Feds Approve Plan to Revamp Small Biz Funding
Congress has ended its three-year disagreement and reauthorized two small business programs designed to boost research and development. The Small Business Innovation Research program and the Small Business Technology Transfer program gave a combined $2.2 billion to small companies in 2011.
That number will continue to climb, as the reauthorization includes changes to the amount of grant monies set aside for companies with fewer than 500 employees. Congress also increased the size of the grants themselves.
The Small Business Innovation Research program directs 11 federal departments to distribute 2.5% of their research and development funds to small businesses. They include the Departments of Agriculture, Commerce and Energy.
Companies seeking to bring technology, products or services to market are encouraged to apply. All research must be done in-house.
The Small Business Technology Transfer program instead focuses on partnerships between nonprofit research centers and small businesses. The program aims to help businesses move technology and products from the laboratory to the market.
Five federal departments distribute about $300 million to small firms.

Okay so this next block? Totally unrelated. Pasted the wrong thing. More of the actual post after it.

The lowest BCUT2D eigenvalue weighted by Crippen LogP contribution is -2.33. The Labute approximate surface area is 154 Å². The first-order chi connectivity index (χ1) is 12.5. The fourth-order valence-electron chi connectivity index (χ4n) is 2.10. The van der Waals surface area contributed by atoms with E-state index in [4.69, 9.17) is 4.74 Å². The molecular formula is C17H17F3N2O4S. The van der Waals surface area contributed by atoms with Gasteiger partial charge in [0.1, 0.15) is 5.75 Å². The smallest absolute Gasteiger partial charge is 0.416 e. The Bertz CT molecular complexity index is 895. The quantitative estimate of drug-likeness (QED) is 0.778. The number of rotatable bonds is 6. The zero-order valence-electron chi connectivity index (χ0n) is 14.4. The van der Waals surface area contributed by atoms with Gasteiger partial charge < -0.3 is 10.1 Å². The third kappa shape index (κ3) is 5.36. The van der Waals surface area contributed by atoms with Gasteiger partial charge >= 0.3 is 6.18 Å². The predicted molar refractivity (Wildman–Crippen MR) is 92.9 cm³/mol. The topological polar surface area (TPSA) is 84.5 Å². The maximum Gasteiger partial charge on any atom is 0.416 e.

Under the reauthorization, companies backed by venture capitalists will now be allowed to compete for funds. The percentage of funds distributed to small businesses will also increase over the next six years.
Moreover, Congress has increased Phase I grants to $150,000, and Phase II grants to $1 million. These grants cover the start-up and research and development phases.
If you'd like to know more about the Small Business Innovation Research program or the Small Business Technology Transfer program, contact the Small Business Administration. Its employees are responsible for coordinating the efforts government-wide.
- Small Business Research Programs Extended for Six Years (Fox Business)
- Feds Approves New Small Biz Funding to 3 States (FindLaw's Free Enterprise)
- Are Peer-to-Peer Loans a Good Small Business Idea? (FindLaw's Free Enterprise)
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